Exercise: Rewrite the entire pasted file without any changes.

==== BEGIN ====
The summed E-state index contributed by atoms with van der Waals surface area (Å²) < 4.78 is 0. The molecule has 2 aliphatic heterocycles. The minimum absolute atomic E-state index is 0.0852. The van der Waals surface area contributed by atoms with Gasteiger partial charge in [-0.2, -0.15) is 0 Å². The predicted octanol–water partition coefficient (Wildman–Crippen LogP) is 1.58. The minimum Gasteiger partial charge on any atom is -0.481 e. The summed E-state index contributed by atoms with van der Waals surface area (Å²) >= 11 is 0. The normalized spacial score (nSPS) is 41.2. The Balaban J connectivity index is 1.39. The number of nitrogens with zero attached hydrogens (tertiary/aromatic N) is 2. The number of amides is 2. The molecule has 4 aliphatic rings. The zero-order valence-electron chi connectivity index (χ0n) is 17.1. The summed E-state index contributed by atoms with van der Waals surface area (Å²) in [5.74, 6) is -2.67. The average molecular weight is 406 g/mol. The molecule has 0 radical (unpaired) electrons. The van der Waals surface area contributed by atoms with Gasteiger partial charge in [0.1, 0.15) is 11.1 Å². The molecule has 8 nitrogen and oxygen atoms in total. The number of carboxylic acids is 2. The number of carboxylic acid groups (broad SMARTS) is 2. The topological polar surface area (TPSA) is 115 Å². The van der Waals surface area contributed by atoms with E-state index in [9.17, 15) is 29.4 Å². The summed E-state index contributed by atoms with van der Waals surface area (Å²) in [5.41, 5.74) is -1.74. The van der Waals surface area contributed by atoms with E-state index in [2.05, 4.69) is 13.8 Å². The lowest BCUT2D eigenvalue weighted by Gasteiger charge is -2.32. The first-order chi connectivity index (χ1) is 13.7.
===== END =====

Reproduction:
The summed E-state index contributed by atoms with van der Waals surface area (Å²) < 4.78 is 0. The molecule has 2 aliphatic heterocycles. The minimum absolute atomic E-state index is 0.0852. The van der Waals surface area contributed by atoms with Gasteiger partial charge in [-0.2, -0.15) is 0 Å². The predicted octanol–water partition coefficient (Wildman–Crippen LogP) is 1.58. The minimum Gasteiger partial charge on any atom is -0.481 e. The summed E-state index contributed by atoms with van der Waals surface area (Å²) >= 11 is 0. The normalized spacial score (nSPS) is 41.2. The Balaban J connectivity index is 1.39. The number of nitrogens with zero attached hydrogens (tertiary/aromatic N) is 2. The number of amides is 2. The molecule has 4 aliphatic rings. The zero-order valence-electron chi connectivity index (χ0n) is 17.1. The summed E-state index contributed by atoms with van der Waals surface area (Å²) in [5.74, 6) is -2.67. The average molecular weight is 406 g/mol. The molecule has 0 radical (unpaired) electrons. The van der Waals surface area contributed by atoms with Gasteiger partial charge in [0.1, 0.15) is 11.1 Å². The molecule has 8 nitrogen and oxygen atoms in total. The number of carboxylic acids is 2. The number of carboxylic acid groups (broad SMARTS) is 2. The topological polar surface area (TPSA) is 115 Å². The van der Waals surface area contributed by atoms with E-state index in [9.17, 15) is 29.4 Å². The summed E-state index contributed by atoms with van der Waals surface area (Å²) in [5.41, 5.74) is -1.74. The van der Waals surface area contributed by atoms with E-state index in [2.05, 4.69) is 13.8 Å². The lowest BCUT2D eigenvalue weighted by Gasteiger charge is -2.32. The first-order chi connectivity index (χ1) is 13.7.